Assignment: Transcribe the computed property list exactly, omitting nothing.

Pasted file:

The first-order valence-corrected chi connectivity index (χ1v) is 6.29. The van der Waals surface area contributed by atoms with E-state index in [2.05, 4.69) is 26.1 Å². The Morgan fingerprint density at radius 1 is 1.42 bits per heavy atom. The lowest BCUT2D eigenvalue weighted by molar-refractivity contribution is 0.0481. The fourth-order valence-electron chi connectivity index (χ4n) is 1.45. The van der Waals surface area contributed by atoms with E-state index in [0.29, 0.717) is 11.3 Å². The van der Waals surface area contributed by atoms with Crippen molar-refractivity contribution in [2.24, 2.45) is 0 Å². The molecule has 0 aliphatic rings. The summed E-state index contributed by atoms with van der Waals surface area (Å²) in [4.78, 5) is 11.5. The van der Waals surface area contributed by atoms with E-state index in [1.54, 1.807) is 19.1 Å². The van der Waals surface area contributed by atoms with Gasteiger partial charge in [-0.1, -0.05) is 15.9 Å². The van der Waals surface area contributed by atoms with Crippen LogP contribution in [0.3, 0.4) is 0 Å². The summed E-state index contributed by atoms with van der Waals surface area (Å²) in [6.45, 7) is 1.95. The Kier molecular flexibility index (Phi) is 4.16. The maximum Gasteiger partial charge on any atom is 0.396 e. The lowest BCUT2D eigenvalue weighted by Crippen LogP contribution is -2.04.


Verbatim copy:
The first-order valence-corrected chi connectivity index (χ1v) is 6.29. The van der Waals surface area contributed by atoms with E-state index in [2.05, 4.69) is 26.1 Å². The Morgan fingerprint density at radius 1 is 1.42 bits per heavy atom. The lowest BCUT2D eigenvalue weighted by molar-refractivity contribution is 0.0481. The fourth-order valence-electron chi connectivity index (χ4n) is 1.45. The van der Waals surface area contributed by atoms with E-state index in [0.29, 0.717) is 11.3 Å². The van der Waals surface area contributed by atoms with Crippen molar-refractivity contribution in [2.24, 2.45) is 0 Å². The molecule has 0 aliphatic rings. The summed E-state index contributed by atoms with van der Waals surface area (Å²) in [4.78, 5) is 11.5. The van der Waals surface area contributed by atoms with E-state index in [1.54, 1.807) is 19.1 Å². The van der Waals surface area contributed by atoms with Gasteiger partial charge in [-0.1, -0.05) is 15.9 Å². The van der Waals surface area contributed by atoms with Crippen LogP contribution in [0.3, 0.4) is 0 Å². The summed E-state index contributed by atoms with van der Waals surface area (Å²) in [6.45, 7) is 1.95. The Kier molecular flexibility index (Phi) is 4.16. The maximum Gasteiger partial charge on any atom is 0.396 e. The lowest BCUT2D eigenvalue weighted by Crippen LogP contribution is -2.04.